In his book “Private Empire,” author Steve Coll relates a telling remark that reflects how Lee Raymond, then ExxonMobil CEO, viewed his company’s relationship with America. He was asked whether ExxonMobil would build more refineries inside the United States to help insulate the nation against gasoline shortages.
Raymond: “Why would I do that?”
An oil industry executive: “Because the United States needs it … for security.”
Raymond: “I’m not a U.S. company and I don’t make decisions based on what’s good for the U.S.”
Yet ExxonMobil invests heavily in American politics. U.S. tax law, however, prevents the electorate from knowing the exact nature of that investment — how much money, given to whom or what, and with what intent. That should change, but Congress adamantly stands in the way of such disclosure.
ExxonMobil rates a “heavy hitter” designation from the Center for Responsive Politics, a nonpartisan organization that tracks campaign donations and lobbying expenditures. ExxonMobil’s disclosed campaign contributions in the 2012 cycle exceed $1.2 million. It charted more than $12.7 million in disclosed lobbying expenses in 2011.
It is difficult, however, to determine how much money the corporation gave to the U.S. Chamber of Commerce — which plans to spend more than $50 million this year on political ads supporting conservative issue advocacy. Because the chamber is a non-profit organization, it can shield its donors — and the amounts they give — from the public. This condition will remain until Congress passes the DISCLOSE Act — the Democracy Is Strengthened by Casting Light On Spending in Elections Act.
ExxonMobil may have its headquarters in the United States. Its top executives may be Americans. But it is a global corporation, and its business decisions — and thus political choices — are not necessarily made in the best interests of the United States. So why should its political giving to those superPACs that support tax and regulatory policies that minimize constraints on corporations be allowed to remain secret?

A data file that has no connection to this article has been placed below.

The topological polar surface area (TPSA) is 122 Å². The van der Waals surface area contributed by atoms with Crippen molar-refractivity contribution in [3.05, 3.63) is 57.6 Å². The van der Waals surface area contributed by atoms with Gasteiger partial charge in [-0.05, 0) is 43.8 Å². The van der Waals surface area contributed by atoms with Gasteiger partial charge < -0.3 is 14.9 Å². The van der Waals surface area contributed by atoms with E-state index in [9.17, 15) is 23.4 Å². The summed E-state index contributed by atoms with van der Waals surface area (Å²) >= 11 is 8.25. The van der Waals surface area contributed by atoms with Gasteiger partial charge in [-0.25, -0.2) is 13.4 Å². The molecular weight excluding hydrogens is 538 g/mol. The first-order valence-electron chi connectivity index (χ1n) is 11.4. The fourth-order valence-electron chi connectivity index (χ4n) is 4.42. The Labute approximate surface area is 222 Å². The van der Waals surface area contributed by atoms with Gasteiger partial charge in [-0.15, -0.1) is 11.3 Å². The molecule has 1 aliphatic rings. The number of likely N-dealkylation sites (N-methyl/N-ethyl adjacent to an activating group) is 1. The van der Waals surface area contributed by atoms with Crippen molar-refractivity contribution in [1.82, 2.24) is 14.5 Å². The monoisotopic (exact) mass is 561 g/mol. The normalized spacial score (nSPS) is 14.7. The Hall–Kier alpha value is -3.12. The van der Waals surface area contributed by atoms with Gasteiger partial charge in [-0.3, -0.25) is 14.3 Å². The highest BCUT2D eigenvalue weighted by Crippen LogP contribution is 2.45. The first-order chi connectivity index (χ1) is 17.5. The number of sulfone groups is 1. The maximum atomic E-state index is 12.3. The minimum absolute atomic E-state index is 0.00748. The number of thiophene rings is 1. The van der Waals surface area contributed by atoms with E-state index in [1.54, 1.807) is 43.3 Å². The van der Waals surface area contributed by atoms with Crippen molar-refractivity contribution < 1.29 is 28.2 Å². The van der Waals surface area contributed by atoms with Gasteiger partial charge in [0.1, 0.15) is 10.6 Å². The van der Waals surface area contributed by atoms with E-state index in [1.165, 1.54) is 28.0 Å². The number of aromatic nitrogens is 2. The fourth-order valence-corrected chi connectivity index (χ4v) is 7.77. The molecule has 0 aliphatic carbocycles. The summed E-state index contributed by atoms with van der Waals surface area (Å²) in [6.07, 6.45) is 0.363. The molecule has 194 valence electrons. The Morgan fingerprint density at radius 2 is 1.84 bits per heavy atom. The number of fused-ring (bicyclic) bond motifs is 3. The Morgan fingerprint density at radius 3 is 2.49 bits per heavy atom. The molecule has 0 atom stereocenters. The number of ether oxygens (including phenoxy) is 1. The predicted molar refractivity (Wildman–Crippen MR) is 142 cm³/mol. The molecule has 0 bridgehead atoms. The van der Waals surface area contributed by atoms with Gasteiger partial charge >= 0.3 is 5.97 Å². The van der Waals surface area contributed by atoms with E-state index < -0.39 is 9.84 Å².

Multiply this by the Fortune 500. Just look at the top 10. Following ExxonMobil are Wal-Mart Stores, Chevron, ConocoPhillips, General Motors, General Electric, Berkshire Hathaway, Fannie Mae, Ford Motor Co., and Hewlett-Packard. Do their economic interests align wholly with those of the U.S. government?
Raymond’s economically rational attitude is hardly confined to strategic planning at ExxonMobil. Other global corporations, even if headquartered in the United States and run by American executives, are not always likely to have the same policy interests as the American government. In a capitalist universe, corporate decisions ought to be in line with the interests of shareholders and not necessarily a nation-state. But why do we continue to permit their financial participation in U.S. politics to remain largely secret?
Also, how many of the Fortune 500 are more than a century old? Many global corporations, such as oil companies facing reserve replacement issues or companies in need of raw materials such as rare earth minerals, have decades-long planning windows. Compared with those, U.S. government policy-making windows are ephemeral. Yet enduring multinationals take advantage of U.S. tax law to secretly influence those fleeting quadrennial moments. They continue to seek tax law and regulatory policy changes that redound to global corporations’ continuing economic advantage.
A month ago, the Senate failed to break a Republican filibuster, curtailing debate on the DISCLOSE Act.
As a result, the American electorate will continue to not know how much money global corporations that do not consider themselves U.S. companies pour secretly into American politics. Corporations are not nationalists, but they’re shoveling undisclosed money into a nationalistic endeavor — electing a government.
If you’re unhappy with that, yell at your member of Congress. Demand Congress pass the DISCLOSE Act. But it’s unlikely your voice will match the influence of massive corporate money you’ll likely never know about — because Congress has become a wholly owned subsidiary of multinational corporations.